## 5. Correlation between Cracks and Airtightness: Experimental Demonstration

_{o}is the atmospheric pressure measured outside the tube, P

_{t}is the pressure inside the tube at time t, h is the constant thickness of the tube, A is the surface area per unit length of the tube, k is the effective intrinsic permeability (m

^{2}), $\mathsf{\mu}$ is the viscosity of the air (kg/m∙s), and C

_{1}is a constant that can be defined considering the initial condition. The effective intrinsic permeability corresponding to each loading step determined for each structure using Equation (15) above is presented in Table 2. Figure 12 shows the vertical displacement corresponding to the loading step for each test structure and its relationship to the effective intrinsic air permeability. There were some deviations, but in general, the trends of increase in the effective intrinsic air permeability due to displacement were consistent among the structures. This study deals with the effect on the airtightness performance of the structure due to cracks that are generated from external loadings. Loading was the only factor considered for the generation of cracks in this study, which shows crack formation was directly related with the amount of load applied. Assuming that the cracks due to external loadings are closely related to the displacement, system airtightness could be described in terms of cracks in the structure. Therefore, considering the relationship between the displacement, or cracks of a structure and its corresponding air tightness, it will be possible to predict air tightness at the design stage of an SSTT system. A study of system airtightness in various loading conditions must follow for this. It should be noted that because there are inherent material and structural uncertainties in the concrete structures and difficulties in measuring cracks [14,15], computer-based crack analysis studies should be accompanied in parallel with the experimental and analytical approaches.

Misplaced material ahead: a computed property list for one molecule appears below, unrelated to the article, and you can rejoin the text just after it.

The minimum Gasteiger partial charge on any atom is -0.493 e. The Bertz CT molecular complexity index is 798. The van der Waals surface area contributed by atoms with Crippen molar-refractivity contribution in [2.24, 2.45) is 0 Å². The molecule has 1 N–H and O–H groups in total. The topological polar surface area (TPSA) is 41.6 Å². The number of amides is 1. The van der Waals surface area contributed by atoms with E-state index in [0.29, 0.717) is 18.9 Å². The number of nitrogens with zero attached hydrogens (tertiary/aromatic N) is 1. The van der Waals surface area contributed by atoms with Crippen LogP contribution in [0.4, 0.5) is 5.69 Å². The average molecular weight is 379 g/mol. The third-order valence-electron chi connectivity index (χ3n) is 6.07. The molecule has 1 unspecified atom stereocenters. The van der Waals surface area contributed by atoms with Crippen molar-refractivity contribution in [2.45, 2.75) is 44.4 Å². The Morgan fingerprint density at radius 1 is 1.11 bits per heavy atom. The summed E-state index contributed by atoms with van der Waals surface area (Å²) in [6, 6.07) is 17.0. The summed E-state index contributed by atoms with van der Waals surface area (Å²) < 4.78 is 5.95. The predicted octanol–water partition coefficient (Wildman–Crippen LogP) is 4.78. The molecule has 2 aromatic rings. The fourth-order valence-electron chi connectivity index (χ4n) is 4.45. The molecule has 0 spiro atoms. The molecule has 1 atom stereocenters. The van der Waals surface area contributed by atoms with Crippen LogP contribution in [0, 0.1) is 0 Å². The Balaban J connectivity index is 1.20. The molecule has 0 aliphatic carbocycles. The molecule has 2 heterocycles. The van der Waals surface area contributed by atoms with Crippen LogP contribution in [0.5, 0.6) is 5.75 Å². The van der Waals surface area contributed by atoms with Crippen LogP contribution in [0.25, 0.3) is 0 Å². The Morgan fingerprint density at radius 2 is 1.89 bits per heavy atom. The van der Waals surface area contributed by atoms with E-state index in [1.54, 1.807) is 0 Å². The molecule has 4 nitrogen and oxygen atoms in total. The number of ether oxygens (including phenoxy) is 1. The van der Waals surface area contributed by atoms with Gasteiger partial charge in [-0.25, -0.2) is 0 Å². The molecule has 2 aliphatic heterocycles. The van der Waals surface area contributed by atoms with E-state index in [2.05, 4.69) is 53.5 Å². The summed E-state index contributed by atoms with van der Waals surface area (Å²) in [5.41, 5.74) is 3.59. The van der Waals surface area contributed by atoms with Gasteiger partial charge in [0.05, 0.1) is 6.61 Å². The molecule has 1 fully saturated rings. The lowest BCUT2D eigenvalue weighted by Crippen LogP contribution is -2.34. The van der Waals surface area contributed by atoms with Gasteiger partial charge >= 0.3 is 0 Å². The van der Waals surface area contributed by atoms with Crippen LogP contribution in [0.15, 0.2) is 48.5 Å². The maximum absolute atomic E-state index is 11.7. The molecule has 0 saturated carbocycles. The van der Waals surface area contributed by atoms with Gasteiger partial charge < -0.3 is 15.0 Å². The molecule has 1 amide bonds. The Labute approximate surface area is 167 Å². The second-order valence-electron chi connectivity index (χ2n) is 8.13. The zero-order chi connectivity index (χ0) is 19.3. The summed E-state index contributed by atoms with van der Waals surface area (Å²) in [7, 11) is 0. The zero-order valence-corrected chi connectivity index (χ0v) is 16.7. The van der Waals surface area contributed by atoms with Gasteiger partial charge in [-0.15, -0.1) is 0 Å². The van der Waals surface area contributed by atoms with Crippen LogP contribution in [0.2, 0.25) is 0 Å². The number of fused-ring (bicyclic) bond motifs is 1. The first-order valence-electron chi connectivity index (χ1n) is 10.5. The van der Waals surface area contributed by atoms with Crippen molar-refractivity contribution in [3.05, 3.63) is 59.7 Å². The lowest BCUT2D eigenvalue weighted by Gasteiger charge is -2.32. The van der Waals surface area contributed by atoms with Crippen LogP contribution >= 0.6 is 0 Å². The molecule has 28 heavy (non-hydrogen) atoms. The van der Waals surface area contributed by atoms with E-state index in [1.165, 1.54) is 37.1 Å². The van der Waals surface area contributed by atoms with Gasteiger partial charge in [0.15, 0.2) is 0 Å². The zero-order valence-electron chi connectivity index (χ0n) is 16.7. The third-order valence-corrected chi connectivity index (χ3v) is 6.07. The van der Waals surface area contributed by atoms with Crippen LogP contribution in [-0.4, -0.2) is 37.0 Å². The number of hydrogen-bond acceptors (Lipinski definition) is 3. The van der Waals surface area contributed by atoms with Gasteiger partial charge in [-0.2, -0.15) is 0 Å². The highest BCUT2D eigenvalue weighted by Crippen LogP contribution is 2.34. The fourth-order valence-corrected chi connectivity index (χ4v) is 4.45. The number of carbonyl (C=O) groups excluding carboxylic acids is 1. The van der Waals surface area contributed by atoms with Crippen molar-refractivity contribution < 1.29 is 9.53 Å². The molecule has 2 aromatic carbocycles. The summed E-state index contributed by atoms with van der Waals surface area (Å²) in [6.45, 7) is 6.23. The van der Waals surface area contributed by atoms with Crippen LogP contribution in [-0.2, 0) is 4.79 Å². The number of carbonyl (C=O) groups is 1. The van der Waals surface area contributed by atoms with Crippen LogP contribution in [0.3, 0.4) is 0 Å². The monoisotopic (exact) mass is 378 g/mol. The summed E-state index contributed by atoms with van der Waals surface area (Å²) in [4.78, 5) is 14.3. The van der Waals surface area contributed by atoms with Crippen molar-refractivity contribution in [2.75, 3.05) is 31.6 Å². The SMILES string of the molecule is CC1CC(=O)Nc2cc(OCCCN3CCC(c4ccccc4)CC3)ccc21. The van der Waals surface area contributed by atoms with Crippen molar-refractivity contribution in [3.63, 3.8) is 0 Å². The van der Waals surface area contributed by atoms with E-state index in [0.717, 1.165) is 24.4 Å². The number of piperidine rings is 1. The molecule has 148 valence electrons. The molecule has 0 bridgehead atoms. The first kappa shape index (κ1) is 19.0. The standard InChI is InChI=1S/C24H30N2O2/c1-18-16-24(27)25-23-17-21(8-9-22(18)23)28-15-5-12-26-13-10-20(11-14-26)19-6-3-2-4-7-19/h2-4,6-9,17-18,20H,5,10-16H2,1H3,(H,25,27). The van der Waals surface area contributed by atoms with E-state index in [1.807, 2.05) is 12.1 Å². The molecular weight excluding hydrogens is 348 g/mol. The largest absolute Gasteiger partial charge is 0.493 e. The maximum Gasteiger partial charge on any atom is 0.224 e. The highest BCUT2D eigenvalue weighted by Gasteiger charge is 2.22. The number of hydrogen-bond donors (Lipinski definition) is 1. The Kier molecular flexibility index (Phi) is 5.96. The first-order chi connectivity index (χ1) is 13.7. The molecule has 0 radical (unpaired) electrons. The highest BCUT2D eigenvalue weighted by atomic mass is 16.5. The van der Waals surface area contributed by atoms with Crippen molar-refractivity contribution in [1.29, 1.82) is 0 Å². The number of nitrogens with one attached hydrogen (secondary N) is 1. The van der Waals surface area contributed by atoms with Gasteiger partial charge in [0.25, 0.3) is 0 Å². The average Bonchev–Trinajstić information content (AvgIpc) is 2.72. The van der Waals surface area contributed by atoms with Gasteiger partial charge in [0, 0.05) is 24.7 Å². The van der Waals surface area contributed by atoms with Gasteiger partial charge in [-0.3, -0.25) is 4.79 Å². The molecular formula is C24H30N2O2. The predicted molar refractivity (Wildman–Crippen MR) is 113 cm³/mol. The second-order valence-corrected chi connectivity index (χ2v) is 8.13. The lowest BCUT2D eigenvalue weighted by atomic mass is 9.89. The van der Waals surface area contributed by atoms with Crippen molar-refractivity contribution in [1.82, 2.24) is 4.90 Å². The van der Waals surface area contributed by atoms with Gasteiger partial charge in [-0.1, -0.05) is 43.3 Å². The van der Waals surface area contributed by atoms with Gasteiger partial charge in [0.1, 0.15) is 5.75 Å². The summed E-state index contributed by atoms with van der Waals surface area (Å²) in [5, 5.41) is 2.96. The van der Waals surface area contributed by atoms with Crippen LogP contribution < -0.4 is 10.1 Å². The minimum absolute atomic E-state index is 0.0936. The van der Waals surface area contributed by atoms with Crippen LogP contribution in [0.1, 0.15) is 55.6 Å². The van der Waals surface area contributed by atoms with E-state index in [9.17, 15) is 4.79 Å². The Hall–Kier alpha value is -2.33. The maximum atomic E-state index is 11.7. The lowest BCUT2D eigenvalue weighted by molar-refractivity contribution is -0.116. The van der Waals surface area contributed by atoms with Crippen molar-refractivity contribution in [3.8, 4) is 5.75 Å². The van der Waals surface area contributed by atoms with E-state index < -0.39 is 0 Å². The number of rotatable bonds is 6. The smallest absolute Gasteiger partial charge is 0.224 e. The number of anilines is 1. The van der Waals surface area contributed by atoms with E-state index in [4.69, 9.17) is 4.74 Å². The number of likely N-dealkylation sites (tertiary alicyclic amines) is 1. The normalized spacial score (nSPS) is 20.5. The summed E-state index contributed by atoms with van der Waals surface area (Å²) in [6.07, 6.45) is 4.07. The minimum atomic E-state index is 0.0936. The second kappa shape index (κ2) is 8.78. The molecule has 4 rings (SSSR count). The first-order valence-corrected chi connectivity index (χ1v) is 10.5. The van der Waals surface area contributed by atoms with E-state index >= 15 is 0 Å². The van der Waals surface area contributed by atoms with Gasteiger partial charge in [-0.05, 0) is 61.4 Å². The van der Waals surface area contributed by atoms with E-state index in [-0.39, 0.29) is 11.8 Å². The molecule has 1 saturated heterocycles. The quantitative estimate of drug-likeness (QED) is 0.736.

## 6. Conclusions

## Author Contributions

## Funding

## Conflicts of Interest

## References

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**Figure 1.**Concept of super-speed tube transport (SSTT) [2].

**Figure 5.**Increase in the internal pressure with time under different crack conditions (per unit length).

**Figure 7.**Time required for the internal pressure to increase to 0.5 atm with respect to different crack parameters.

Control Variable | Minimum Value | Maximum Value |
---|---|---|

B (m) | 0.1 | 0.7 |

N | 1 | 10 |

W_{avg} (m) | 0.0001 | 0.001 |

Test Structure | Load Step | Displacement (mm) (Measured at Top of Tube Center) | Effective k (m^{2}) |
---|---|---|---|

CIR-01 | Step 1 | 1.59 | 4.20 × ${10}^{-15}$ |

Step 2 | 2.38 | 1.50 × ${10}^{-14}$ | |

CIR-02 | Step 1 | 1.20 | 1.05 × ${10}^{-16}$ |

CIR-03 | Step 1 | 1.22 | 1.70 × ${10}^{-15}$ |

Step 2 | 1.62 | 2.34 × ${10}^{-15}$ | |

Step 3 | 1.88 | 8.20 × ${10}^{-15}$ | |

Step 4 | 2.22 | 2.60 × ${10}^{-14}$ | |

CIR-04 | Step 1 | 0.74 | 2.30 × ${10}^{-15}$ |

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**MDPI and ACS Style**

Devkota, P.; Park, J.
Analytical Model for Air Flow into Cracked Concrete Structures for Super-Speed Tube Transport Systems. *Infrastructures* **2019**, *4*, 76.
https://doi.org/10.3390/infrastructures4040076

**AMA Style**

Devkota P, Park J.
Analytical Model for Air Flow into Cracked Concrete Structures for Super-Speed Tube Transport Systems. *Infrastructures*. 2019; 4(4):76.
https://doi.org/10.3390/infrastructures4040076

**Chicago/Turabian Style**

Devkota, Prakash, and Joonam Park.
2019. "Analytical Model for Air Flow into Cracked Concrete Structures for Super-Speed Tube Transport Systems" *Infrastructures* 4, no. 4: 76.
https://doi.org/10.3390/infrastructures4040076